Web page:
Ashlee M. C. Foster, MSEd | Instructional Design Specialist | Oregon State University Ecampus


Whether a pedagogical approach is affirmed by research and/or practical evidence intentional design and effective deployment of pedagogical strategies are essential. We will begin with an exploration of evidence-based design components, which build upon the characteristics of Project-based Learning (PjBL), as discussed in Project-based Learning (Part 1) – Architecture for Authenticity.

Getting Started

Begin with the end in mind. Take a moment to establish the outcomes, goals, and real-world connections that will underpin the project. Consider using the following elements as your guide.  

  • Identify the Course Learning Outcomes (CLO) students should be able to demonstrate upon successful completion of the course
  • Identify the intended project outcomes and the alignment to the course learning outcomes
  • Identify skills students will practice and master while engaging with the project 
  • Articulate the purpose of the project within the contexts of the course, academic program, field of study, and profession
  • Articulate authentic connections between the project, across academic disciplines, and professional practice
  • Connect the project to an authentic purpose that extends beyond the confines of the course

Course Design Elements

Next, reflect on how you can design your project to incorporate most of the following PjBL core design elements.  

Project-based learning process

Image credit: Gold Standard Project Based Learning by PBLWorks is licensed under CC BY-NC-ND 4.0.

Authentic Challenge

Initially, consider creating an opportunity for students to self-select a challenge. This can be anything from finding a solution to existing problems, a remedy for historical barriers, answers for disciplinary relevant questions, or asking new questions. Whatever the challenge may be, a best practice is to contextualize it within a real-world context. Affirm student voice and choice by explicitly sharing how the project connects to the academic discipline, professional field of practice, and real issues by providing feedback. Lastly, help students to see how they can connect the challenge to themselves.

Authentic Product

Development of an artifact that is relevant, timely, impactful, and piques personal interest help to bridge the concepts to the real world. To effectively create an artifact that produces a public good, students should engage in an iterative process that includes: planning, prototyping, seeking and applying feedback from diverse stakeholders (i.e., public, target audience, instructor, peers, Subject Matter Expert), personal reflection, and revisions. To determine whether your project is authentic, consider whether the product(s) create a lasting and meaningful impact beyond the classroom. Examples of authentic products could include a business plan to innovate an existing accessibility tool, a podcast to share about (DEI) Diversity Equity and Inclusion practices or to generate oral histories (i.e., audio interviews) of underrepresented populations.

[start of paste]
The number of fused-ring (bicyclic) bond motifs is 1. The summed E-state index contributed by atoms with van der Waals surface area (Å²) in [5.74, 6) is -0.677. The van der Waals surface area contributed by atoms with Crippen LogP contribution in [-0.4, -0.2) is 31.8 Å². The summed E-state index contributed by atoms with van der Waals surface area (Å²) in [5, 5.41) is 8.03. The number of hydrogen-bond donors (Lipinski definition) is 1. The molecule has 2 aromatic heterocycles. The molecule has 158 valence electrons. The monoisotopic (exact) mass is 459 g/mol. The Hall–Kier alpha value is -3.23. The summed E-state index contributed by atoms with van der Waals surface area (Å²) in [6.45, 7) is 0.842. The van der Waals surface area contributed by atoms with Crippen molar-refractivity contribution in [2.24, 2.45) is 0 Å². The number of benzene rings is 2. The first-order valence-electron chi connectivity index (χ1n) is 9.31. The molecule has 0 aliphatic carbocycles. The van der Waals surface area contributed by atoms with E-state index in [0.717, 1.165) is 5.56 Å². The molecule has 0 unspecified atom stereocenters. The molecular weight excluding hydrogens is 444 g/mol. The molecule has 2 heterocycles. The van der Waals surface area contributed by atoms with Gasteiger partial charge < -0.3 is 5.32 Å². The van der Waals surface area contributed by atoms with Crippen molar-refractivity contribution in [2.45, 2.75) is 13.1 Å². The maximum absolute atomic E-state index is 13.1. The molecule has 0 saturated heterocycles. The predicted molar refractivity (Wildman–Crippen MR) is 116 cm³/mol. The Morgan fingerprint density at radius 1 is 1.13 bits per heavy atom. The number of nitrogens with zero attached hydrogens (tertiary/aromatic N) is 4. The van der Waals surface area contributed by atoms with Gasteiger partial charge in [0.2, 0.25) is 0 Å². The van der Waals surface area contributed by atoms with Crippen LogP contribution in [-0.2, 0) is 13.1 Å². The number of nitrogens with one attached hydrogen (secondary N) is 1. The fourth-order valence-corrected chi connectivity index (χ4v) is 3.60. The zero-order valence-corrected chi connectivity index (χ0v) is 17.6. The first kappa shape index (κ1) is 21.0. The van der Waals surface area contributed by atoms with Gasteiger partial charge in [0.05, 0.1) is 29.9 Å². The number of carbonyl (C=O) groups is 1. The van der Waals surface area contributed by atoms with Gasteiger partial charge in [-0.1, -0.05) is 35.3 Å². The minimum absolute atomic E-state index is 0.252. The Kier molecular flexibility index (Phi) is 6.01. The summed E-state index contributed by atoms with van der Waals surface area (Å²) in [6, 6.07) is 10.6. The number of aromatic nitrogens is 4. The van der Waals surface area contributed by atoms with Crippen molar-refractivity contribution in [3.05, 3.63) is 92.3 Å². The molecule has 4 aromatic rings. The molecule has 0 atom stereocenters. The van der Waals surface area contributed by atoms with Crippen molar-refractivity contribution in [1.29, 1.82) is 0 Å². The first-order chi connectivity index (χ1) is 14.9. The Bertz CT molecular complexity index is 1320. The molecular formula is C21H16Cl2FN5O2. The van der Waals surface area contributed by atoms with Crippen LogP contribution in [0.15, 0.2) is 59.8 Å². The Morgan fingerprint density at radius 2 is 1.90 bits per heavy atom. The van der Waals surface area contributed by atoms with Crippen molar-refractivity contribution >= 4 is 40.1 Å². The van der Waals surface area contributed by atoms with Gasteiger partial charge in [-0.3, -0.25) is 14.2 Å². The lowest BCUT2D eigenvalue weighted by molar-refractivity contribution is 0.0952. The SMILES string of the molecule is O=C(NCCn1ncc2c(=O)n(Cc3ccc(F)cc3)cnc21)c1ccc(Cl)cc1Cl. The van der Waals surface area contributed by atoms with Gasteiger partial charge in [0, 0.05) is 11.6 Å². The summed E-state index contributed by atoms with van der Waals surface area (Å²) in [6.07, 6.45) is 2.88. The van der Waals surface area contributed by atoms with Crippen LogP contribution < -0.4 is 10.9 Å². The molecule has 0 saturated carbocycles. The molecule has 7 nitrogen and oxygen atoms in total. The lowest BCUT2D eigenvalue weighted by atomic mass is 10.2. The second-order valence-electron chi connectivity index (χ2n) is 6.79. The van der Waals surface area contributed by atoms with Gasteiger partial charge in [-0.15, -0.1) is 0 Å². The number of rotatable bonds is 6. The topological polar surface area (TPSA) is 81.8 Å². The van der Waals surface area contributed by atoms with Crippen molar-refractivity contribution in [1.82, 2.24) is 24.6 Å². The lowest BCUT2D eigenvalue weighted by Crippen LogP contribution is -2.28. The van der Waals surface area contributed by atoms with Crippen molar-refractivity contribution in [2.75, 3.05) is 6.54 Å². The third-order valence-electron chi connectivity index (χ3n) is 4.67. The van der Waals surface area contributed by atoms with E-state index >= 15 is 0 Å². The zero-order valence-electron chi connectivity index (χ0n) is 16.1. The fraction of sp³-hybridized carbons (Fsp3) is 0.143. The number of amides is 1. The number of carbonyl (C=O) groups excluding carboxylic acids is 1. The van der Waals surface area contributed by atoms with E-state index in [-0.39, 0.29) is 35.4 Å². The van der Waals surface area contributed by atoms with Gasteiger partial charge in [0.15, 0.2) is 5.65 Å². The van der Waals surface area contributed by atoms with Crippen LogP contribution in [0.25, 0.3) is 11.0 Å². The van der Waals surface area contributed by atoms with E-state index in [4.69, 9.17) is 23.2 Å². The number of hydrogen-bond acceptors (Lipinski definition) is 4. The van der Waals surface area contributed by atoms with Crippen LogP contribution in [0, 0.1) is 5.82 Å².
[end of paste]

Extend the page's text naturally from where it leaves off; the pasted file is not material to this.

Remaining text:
Sustained Inquiry

Incorporation of formal and informal opportunities for students to question, research, gather information, conduct analysis, apply new knowledge, generate additional inquiries, and highlight evidence is key to the design. These opportunities should be integrated into the architecture of the project, but the actions should be student-driven. This strategy will help promote knowledge construction.

Student Autonomy

Create varied opportunities for students to make their own choices, both collectively and individually. Student-driven choice can extend to such elements as question development, selection of public a product, identification of target audiences, establishment of collaboration protocols, application of knowledge and feedback, and prototype revision methods. Doing so situates students as the diver of their own learning process and creates space for students to hone their metacognitive skills (i.e., self-regulation, monitoring, and self-directed learning).

Reflection

Due to its roots in constructivism, reflection is commonly used in PjBL. Reflection is used as a strategy to foster deep learning, personal ownership of learning, assimilation of new knowledge, integration of lived experiences, effective inquiry, assessment of quality, and the navigation of challenges. While serving as a guide on the side, consider integrating activities to foster ongoing reflection of critical questions. Such questions may include:

  • What is known?
  • What needs to be known?
  • What evidence exists?
  • Will the product have an impact on the world outside of the course? How?
  • Do I/we bring any personal biases to the project which impacts the design of the product?
  • Does the design of the product represent the diversity of the target audiences?